While there have been drug laws on the books for many years, it was the inclusion of marijuana as a Schedule I drug on the U.S. Controlled Substances Act of 1970 (USCSA) that has been the biggest obstacle to the cannabis business being treated like the successful business that it is.
A Schedule I drug is considered very dangerous, has a high rate of addiction, and has no acceptable medicinal use. While this description is clearly ridiculous when talking about marijuana, this is where Congress has scheduled it and doesn’t seem willing to do anything about it, and there have been several attempts. As our Los Angeles medical cannabis attorneys can explain, other drugs on the same schedule as marijuana and cannabis extracts are ecstasy, LSD, methaqualone (Quaalude), and peyote, to new a few. The next schedule down in the USCSA is Schedule II. Drugs in this class have a high potential for abuse, are dangerous, and a have high chance of leading to severe addiction, according to the U.S. Drug Enforcement Administration (DEA). Some of the drugs on this list include crystal meth, Demerol, morphine, and OxyContin.
This is, of course, the same crystal meth that created a national crisis, and the same opioid medications that have countless people addicted and have become a major problem for millions of Americans. However, both of these drugs are considered safer than marijuana, according to the DEA and Congress.
Aside from the fact that it makes no sense to include marijuana a Schedule I controlled substance, it makes it a lot harder for those in the state legal medical cannabis industry to operate. It makes it illegal for banks to accept money for deposit from those in the cannabis industry, as it is considered proceeds of a crime. Inclusion on Schedule I also means that it is much harder to do research and prove that there are valid medical reasons for using cannabis. This creates a Catch 22, because one of the reasons it is on Schedule I is because it allegedly has no acceptable uses.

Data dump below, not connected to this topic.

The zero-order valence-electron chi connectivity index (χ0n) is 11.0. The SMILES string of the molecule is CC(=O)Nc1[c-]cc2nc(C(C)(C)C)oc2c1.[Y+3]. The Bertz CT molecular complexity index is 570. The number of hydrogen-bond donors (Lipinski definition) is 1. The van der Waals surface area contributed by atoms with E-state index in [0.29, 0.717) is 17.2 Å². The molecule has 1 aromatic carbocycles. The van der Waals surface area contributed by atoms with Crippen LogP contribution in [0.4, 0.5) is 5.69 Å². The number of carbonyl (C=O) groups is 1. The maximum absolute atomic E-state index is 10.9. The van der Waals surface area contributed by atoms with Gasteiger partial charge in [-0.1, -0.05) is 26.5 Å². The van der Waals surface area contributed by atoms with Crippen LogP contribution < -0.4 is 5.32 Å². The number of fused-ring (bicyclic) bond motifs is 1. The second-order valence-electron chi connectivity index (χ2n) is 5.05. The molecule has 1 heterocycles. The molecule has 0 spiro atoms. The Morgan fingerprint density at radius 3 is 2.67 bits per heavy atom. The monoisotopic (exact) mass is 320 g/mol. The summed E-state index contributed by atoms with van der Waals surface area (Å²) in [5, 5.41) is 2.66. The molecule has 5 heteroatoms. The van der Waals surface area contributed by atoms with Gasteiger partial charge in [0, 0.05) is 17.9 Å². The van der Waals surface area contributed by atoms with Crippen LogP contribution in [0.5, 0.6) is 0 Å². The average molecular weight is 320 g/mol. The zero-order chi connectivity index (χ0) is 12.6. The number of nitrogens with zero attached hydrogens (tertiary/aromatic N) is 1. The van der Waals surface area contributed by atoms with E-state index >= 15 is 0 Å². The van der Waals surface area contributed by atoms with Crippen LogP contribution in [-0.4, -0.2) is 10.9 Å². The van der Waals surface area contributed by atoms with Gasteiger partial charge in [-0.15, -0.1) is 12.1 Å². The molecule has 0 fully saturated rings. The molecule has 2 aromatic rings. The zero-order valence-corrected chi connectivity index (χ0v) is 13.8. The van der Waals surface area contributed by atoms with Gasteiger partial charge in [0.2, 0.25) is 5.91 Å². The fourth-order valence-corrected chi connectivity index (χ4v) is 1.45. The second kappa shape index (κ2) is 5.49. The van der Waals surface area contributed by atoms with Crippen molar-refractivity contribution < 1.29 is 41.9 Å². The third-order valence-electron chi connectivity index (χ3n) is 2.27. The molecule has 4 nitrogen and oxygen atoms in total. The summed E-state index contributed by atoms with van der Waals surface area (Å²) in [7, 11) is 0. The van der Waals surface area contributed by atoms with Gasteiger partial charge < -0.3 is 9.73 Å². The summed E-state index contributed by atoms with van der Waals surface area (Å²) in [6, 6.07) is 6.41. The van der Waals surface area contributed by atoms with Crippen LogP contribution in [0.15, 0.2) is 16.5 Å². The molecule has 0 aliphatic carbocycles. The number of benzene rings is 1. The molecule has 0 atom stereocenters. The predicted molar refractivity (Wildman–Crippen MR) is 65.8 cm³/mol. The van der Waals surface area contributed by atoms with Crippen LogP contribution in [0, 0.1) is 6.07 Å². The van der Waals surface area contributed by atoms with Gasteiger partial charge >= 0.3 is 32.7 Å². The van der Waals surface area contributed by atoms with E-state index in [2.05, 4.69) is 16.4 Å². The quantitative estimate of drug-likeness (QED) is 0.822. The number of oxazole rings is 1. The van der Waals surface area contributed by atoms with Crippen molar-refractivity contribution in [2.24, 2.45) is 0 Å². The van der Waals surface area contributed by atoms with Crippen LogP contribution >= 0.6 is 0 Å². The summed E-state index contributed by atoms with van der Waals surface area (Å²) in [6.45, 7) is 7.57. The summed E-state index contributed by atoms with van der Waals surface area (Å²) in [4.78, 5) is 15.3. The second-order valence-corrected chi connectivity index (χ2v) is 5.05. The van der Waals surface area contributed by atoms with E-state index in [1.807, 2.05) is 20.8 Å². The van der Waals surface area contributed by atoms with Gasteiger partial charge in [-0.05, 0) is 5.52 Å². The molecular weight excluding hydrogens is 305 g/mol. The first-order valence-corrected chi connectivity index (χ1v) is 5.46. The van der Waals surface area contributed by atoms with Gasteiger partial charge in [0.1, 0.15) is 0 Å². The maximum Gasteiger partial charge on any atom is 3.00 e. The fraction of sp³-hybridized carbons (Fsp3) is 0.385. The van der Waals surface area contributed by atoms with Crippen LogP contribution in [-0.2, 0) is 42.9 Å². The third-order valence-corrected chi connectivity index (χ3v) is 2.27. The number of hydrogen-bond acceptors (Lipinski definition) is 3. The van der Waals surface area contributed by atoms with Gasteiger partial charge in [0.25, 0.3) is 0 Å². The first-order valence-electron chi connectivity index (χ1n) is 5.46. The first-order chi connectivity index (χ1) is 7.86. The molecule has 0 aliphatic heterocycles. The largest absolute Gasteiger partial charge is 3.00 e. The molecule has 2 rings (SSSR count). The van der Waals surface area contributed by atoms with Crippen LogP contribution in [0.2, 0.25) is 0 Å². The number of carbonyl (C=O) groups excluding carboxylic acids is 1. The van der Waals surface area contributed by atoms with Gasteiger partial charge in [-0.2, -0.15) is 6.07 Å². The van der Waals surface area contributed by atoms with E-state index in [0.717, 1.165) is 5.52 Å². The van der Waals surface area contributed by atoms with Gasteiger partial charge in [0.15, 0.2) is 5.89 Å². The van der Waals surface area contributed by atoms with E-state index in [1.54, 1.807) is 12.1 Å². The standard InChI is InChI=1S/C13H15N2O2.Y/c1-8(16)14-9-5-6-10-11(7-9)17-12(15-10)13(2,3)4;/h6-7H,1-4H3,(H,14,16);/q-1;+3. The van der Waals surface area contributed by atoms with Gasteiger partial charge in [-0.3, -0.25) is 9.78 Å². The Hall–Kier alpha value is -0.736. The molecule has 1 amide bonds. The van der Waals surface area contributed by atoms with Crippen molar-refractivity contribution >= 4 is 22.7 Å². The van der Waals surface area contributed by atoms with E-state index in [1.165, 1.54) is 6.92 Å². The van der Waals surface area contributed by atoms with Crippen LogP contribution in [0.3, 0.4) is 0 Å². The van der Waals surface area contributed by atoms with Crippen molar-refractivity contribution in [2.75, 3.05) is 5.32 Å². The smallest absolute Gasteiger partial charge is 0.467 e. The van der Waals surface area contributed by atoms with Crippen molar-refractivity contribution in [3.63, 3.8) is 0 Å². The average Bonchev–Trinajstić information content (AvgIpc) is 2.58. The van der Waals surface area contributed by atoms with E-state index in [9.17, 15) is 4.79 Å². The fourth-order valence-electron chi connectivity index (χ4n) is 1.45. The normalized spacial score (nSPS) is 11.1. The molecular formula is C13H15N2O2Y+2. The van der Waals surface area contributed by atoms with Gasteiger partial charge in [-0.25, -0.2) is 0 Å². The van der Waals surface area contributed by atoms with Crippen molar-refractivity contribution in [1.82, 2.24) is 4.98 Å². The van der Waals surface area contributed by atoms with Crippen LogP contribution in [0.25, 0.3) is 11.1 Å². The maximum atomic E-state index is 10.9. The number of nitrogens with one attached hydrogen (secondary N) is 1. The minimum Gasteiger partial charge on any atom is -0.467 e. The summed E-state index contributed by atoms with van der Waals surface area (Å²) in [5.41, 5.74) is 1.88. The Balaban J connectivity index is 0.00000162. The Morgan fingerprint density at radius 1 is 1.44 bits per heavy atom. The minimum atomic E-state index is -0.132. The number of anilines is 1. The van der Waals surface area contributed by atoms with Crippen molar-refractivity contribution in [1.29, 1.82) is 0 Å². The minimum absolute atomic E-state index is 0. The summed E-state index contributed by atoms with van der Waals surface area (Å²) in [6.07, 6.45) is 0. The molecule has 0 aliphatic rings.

There have been several attempts to place marijuana on a lower schedule, and they have not been successful. Some attempts were made to reduce it to Schedule II. The thinking being that it would be less restrictive, even though marijuana doesn’t belong there either. There have also been attempts to take it off the controlled substances list entirely. Again, these efforts have not worked.
According to a recent news article from The Motley Fool, a new bill was introduced by a Democrat and Republican member of the House of Representatives. This bill would skip over step two and place Marijuana on Schedule III. These are drugs that have a moderate to low potential for abuse and addiction and have medical uses. While this makes more sense than many of the previous attempts, nobody expects this to go anywhere either. The reason for this is because many in Congress are simply unwilling to take marijuana off Schedule I, despite the fact that it clearly doesn’t fit the classification description, and a growing majority of Americans support legalization.
The Los Angeles CANNABIS LAW Group represents growers, dispensaries, collectives, patients and those facing marijuana charges. Call us at 949-375-4734.
This Landmark Marijuana Bill Would Move Cannabis to Schedule III, Sean Williams, April 16, 2017, TMF
More Blog Entries:
Marijuana Sobriety Tests Still Elusive, Feb. 28, 2017, Marijuana Attorney Blog